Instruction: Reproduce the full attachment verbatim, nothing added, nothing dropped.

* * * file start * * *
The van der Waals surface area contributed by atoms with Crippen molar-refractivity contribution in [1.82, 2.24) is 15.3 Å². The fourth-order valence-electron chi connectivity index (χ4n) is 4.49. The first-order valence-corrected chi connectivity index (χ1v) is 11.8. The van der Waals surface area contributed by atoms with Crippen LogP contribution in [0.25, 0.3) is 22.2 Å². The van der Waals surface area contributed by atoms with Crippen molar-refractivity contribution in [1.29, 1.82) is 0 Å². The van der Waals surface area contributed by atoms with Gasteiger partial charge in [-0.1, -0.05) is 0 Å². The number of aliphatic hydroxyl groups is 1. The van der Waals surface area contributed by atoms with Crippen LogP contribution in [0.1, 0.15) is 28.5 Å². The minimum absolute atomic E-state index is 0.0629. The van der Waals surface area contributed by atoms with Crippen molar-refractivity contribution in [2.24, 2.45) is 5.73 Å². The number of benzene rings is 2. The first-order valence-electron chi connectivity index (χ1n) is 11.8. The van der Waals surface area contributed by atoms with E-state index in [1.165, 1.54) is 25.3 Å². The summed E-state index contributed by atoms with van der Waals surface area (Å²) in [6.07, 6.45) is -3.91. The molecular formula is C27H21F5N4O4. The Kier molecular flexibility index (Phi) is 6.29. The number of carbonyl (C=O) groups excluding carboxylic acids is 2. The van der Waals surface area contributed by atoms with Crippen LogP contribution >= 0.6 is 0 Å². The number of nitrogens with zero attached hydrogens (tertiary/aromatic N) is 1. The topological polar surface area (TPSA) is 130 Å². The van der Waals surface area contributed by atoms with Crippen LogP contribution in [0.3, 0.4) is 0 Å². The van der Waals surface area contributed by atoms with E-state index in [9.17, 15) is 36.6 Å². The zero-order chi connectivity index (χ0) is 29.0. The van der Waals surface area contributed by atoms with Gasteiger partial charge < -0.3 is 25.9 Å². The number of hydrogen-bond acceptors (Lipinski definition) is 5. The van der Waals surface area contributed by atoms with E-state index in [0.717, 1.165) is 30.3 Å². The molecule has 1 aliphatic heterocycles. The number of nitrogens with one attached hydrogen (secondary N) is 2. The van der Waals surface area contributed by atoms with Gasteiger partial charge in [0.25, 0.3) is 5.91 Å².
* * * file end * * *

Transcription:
The van der Waals surface area contributed by atoms with Crippen molar-refractivity contribution in [1.82, 2.24) is 15.3 Å². The fourth-order valence-electron chi connectivity index (χ4n) is 4.49. The first-order valence-corrected chi connectivity index (χ1v) is 11.8. The van der Waals surface area contributed by atoms with Crippen LogP contribution in [0.25, 0.3) is 22.2 Å². The van der Waals surface area contributed by atoms with Crippen molar-refractivity contribution in [1.29, 1.82) is 0 Å². The van der Waals surface area contributed by atoms with Gasteiger partial charge in [-0.1, -0.05) is 0 Å². The number of aliphatic hydroxyl groups is 1. The van der Waals surface area contributed by atoms with Crippen LogP contribution in [0.1, 0.15) is 28.5 Å². The minimum absolute atomic E-state index is 0.0629. The van der Waals surface area contributed by atoms with Crippen molar-refractivity contribution in [2.24, 2.45) is 5.73 Å². The number of benzene rings is 2. The first-order valence-electron chi connectivity index (χ1n) is 11.8. The van der Waals surface area contributed by atoms with E-state index in [1.165, 1.54) is 25.3 Å². The summed E-state index contributed by atoms with van der Waals surface area (Å²) in [6.07, 6.45) is -3.91. The molecular formula is C27H21F5N4O4. The Kier molecular flexibility index (Phi) is 6.29. The number of carbonyl (C=O) groups excluding carboxylic acids is 2. The van der Waals surface area contributed by atoms with Crippen LogP contribution >= 0.6 is 0 Å². The number of nitrogens with zero attached hydrogens (tertiary/aromatic N) is 1. The topological polar surface area (TPSA) is 130 Å². The van der Waals surface area contributed by atoms with Crippen LogP contribution in [0.3, 0.4) is 0 Å². The van der Waals surface area contributed by atoms with E-state index in [9.17, 15) is 36.6 Å². The zero-order chi connectivity index (χ0) is 29.0. The van der Waals surface area contributed by atoms with Gasteiger partial charge < -0.3 is 25.9 Å². The number of hydrogen-bond acceptors (Lipinski definition) is 5. The van der Waals surface area contributed by atoms with E-state index in [0.717, 1.165) is 30.3 Å². The molecule has 1 aliphatic heterocycles. The number of nitrogens with one attached hydrogen (secondary N) is 2. The van der Waals surface area contributed by atoms with Gasteiger partial charge in [0.25, 0.3) is 5.91 Å².